Traveling with your pet isn’t the same as taking a road trip with your best (human) friend. For starters, the conversation is a little one-sided. But you also need to pack differently and take extra precautions. Whether you’re taking a four-day drive with Fluffy the cat or a quick day trip with Fido the dog, make sure you do these things first.
Get Their Docs in a Row
While you may not be asked to produce it, you’re supposed to have a health certificate issued by a veterinarian when traveling across state lines, according to the USDA’s Animal and Plant Health Inspection Service. At the minimum, “it’s a smart practice to carry a hard copy of your pet’s vaccination and vet records with you in case of an emergency,” says Melissa Halliburton, the founder of BringFido.com.
A microchip is highly recommended, since your pet could lose its collar while you’re away, says Ernie Ward, DVM, CVFT, a practicing veterinarian and author in Ocean Isle Beach, N.C. As an added precaution, he also recommends attaching a temporary travel tag to your pet’s collar, with your cell phone and destination’s phone number on it.
Make a Test Run
“If your dog isn’t a frequent car traveler, it’s a good idea to take him or her on a series of short drives first, gradually lengthening time spent in the car,” suggests Ward. Start with a short, 10-minute trip and see how he does. You can do a test run with your cat too.
Don’t forget to pack a bag of supplies for your pet: extra medications, a bowl or two, plenty of water and food, leashes, blankets, a brush, toys, a litter box and litter (for a cat), and waste bags or scoopers.
Let Them Run it Out
Before you hit the road, take your dog on a long walk to run off excess energy and do any, um, business. Dogs and cats are often calmer and more comfortable passengers when they’re running on empty.
Don’t Let Fluffy Ride Shotgun
You may not be able to think of anyone better to ride up front with you, but letting your pup ride in the front passenger seat is a bad idea. “It’s safest for dogs to be contained either in a carrier, secured with a harness and seat belt or laying down in the back seat,” says Halliburton. And although it’s cute, don’t let them stick their heads out the window—pebbles, insects or something worse could fly into their eyes! “Cats will feel the most comfortable in a large, hard-sided carrier with enough room for a bed and a small litter box,” she adds. Put their crate in the back and don’t even think about letting them out—if not contained, they can distract drivers with all their climbing.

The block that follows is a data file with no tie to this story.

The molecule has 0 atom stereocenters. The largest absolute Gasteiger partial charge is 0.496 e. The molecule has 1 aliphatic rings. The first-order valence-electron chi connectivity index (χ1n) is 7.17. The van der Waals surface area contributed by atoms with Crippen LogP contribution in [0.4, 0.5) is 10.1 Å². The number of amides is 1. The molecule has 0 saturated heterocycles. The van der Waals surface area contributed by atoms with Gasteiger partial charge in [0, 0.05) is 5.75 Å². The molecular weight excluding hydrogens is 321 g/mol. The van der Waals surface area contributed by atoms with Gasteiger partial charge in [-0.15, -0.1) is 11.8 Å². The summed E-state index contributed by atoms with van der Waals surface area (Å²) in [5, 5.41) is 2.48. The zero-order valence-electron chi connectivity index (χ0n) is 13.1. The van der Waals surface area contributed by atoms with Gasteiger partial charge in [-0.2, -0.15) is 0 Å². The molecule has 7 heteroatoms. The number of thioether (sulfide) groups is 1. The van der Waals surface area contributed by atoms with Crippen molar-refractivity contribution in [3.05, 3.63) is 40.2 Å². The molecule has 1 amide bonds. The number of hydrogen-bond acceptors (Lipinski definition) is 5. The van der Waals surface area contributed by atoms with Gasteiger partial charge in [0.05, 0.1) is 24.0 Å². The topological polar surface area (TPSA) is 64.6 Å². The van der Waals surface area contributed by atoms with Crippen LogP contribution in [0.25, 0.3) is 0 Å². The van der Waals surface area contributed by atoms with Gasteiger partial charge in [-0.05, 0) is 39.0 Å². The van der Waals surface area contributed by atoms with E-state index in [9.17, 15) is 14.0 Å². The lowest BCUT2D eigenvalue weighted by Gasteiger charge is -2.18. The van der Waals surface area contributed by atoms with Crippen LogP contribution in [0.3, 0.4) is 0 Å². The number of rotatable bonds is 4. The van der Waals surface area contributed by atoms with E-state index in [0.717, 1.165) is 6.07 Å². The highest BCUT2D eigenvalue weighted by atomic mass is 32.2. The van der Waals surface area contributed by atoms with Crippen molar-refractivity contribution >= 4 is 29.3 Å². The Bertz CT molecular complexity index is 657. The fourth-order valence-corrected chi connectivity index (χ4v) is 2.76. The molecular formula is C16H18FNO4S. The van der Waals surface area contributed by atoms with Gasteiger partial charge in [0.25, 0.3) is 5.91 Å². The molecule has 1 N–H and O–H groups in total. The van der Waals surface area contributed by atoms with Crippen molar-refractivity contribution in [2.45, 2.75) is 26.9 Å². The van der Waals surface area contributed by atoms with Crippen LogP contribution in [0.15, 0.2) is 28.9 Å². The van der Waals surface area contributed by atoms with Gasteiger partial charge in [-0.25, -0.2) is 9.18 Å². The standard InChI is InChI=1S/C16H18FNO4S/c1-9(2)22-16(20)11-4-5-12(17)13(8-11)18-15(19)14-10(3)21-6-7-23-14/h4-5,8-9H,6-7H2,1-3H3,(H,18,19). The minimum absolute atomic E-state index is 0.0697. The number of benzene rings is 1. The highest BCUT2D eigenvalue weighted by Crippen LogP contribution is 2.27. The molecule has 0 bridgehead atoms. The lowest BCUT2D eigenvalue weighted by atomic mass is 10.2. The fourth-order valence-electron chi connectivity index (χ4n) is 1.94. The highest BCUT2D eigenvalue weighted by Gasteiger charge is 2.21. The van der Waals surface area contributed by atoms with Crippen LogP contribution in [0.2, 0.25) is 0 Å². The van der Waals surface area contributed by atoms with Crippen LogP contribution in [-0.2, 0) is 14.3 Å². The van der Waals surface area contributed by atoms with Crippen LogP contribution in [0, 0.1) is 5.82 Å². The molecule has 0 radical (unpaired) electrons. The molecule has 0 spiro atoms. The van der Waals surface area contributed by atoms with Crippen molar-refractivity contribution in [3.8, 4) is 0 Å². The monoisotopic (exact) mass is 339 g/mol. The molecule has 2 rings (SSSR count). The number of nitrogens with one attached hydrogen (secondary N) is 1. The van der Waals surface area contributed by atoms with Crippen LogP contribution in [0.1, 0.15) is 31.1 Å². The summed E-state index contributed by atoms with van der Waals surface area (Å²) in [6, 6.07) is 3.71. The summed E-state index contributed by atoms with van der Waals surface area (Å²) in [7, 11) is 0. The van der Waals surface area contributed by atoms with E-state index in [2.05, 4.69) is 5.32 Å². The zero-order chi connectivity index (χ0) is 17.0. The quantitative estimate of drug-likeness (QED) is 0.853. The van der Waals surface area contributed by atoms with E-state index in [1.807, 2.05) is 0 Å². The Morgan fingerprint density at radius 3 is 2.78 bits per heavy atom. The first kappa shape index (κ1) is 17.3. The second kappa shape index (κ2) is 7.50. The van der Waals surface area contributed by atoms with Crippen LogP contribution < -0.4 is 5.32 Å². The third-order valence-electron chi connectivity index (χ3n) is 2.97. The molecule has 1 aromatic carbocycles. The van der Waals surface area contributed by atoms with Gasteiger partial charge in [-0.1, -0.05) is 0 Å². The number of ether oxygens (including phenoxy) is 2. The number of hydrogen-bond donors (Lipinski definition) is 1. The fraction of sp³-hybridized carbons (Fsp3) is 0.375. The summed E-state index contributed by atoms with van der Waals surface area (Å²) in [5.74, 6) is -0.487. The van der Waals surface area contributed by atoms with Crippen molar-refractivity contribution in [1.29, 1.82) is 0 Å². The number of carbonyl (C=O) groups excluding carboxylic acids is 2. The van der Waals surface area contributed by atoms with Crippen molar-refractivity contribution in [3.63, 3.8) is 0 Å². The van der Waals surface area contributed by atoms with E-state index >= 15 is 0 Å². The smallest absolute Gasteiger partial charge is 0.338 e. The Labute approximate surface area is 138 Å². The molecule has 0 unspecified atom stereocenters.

Watch Out for Car Sickness
Like people, cats and dogs can get carsick. How can you tell if Professor Furry Pants is one of those dogs? “Your dog may freeze in place and stiffen its muscles as it attempts to not vomit,” explains Ward. “Other signs of nausea include excessive drooling or licking of the lips and a retching noise along with throat movements that indicate he’s about to regurgitate.” Cats will have similar symptoms of drooling, vomiting or crying out. To minimize triggers, provide water but not food during the trip, and don’t feed Rex anything four to six hours before traveling, says Ward, who adds that you can follow up with his full meal once you’ve stopped driving for the day. Follow a similar feeding schedule for your cat.
Never Leave Them in the Car
Even with the window cracked, it’s a bad idea to leave your pet in the car while you pop into a store. On a 78°F day, the temperature inside a shaded car can still reach 90°F. What’s scarier: Animals can succumb to heatstroke within 15 minutes.
Stop Every Three Hours
“It’s generally recommended to stop for a break every three hours, but you know your dog’s routine best,” says Halliburton. Use breaks to take 10- or 15-minute walks—this will give Mr. Riggins time to go to the bathroom and exercise his muscles. You might want to build in stops with your cat too. They’ll enjoy a break from the motion of the car.
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By Lisa Freedman
Additional reporting by Lacey Vorrasi-Banis
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